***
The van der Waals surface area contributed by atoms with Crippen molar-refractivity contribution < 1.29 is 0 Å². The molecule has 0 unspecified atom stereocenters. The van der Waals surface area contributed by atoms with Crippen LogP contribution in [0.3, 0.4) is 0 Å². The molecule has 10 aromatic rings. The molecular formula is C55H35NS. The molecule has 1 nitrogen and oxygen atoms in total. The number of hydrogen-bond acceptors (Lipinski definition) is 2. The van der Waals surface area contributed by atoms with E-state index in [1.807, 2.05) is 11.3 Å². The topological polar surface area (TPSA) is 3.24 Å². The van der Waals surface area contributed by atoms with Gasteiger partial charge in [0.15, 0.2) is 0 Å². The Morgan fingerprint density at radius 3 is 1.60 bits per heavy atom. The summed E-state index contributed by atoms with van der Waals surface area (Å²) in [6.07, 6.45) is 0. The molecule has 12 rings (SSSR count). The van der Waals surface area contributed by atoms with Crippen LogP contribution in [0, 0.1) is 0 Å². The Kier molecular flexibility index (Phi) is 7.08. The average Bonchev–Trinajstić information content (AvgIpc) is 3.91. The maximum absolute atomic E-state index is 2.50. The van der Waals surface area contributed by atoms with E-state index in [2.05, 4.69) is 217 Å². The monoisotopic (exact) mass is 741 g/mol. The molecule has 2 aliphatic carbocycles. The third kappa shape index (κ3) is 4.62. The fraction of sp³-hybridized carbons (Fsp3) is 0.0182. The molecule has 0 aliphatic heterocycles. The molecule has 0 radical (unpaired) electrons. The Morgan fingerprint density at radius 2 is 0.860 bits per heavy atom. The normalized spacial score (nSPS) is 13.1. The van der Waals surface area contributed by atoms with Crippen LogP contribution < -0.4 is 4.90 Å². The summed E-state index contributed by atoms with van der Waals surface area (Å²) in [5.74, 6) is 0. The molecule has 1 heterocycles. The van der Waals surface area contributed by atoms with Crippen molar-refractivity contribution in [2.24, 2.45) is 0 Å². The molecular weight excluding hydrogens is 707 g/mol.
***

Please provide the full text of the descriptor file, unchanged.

The van der Waals surface area contributed by atoms with Crippen molar-refractivity contribution < 1.29 is 0 Å². The molecule has 0 unspecified atom stereocenters. The van der Waals surface area contributed by atoms with Crippen LogP contribution in [0.3, 0.4) is 0 Å². The molecule has 10 aromatic rings. The molecular formula is C55H35NS. The molecule has 1 nitrogen and oxygen atoms in total. The number of hydrogen-bond acceptors (Lipinski definition) is 2. The van der Waals surface area contributed by atoms with E-state index in [1.807, 2.05) is 11.3 Å². The topological polar surface area (TPSA) is 3.24 Å². The van der Waals surface area contributed by atoms with Gasteiger partial charge in [0.15, 0.2) is 0 Å². The Morgan fingerprint density at radius 3 is 1.60 bits per heavy atom. The summed E-state index contributed by atoms with van der Waals surface area (Å²) in [6.07, 6.45) is 0. The molecule has 12 rings (SSSR count). The van der Waals surface area contributed by atoms with Crippen LogP contribution in [0, 0.1) is 0 Å². The Kier molecular flexibility index (Phi) is 7.08. The average Bonchev–Trinajstić information content (AvgIpc) is 3.91. The maximum absolute atomic E-state index is 2.50. The van der Waals surface area contributed by atoms with E-state index in [2.05, 4.69) is 217 Å². The monoisotopic (exact) mass is 741 g/mol. The molecule has 2 aliphatic carbocycles. The third kappa shape index (κ3) is 4.62. The fraction of sp³-hybridized carbons (Fsp3) is 0.0182. The molecule has 0 aliphatic heterocycles. The molecule has 0 radical (unpaired) electrons. The Morgan fingerprint density at radius 2 is 0.860 bits per heavy atom. The normalized spacial score (nSPS) is 13.1. The van der Waals surface area contributed by atoms with Crippen LogP contribution < -0.4 is 4.90 Å². The summed E-state index contributed by atoms with van der Waals surface area (Å²) in [5.74, 6) is 0. The molecule has 1 heterocycles. The van der Waals surface area contributed by atoms with Crippen molar-refractivity contribution in [2.24, 2.45) is 0 Å². The molecular weight excluding hydrogens is 707 g/mol.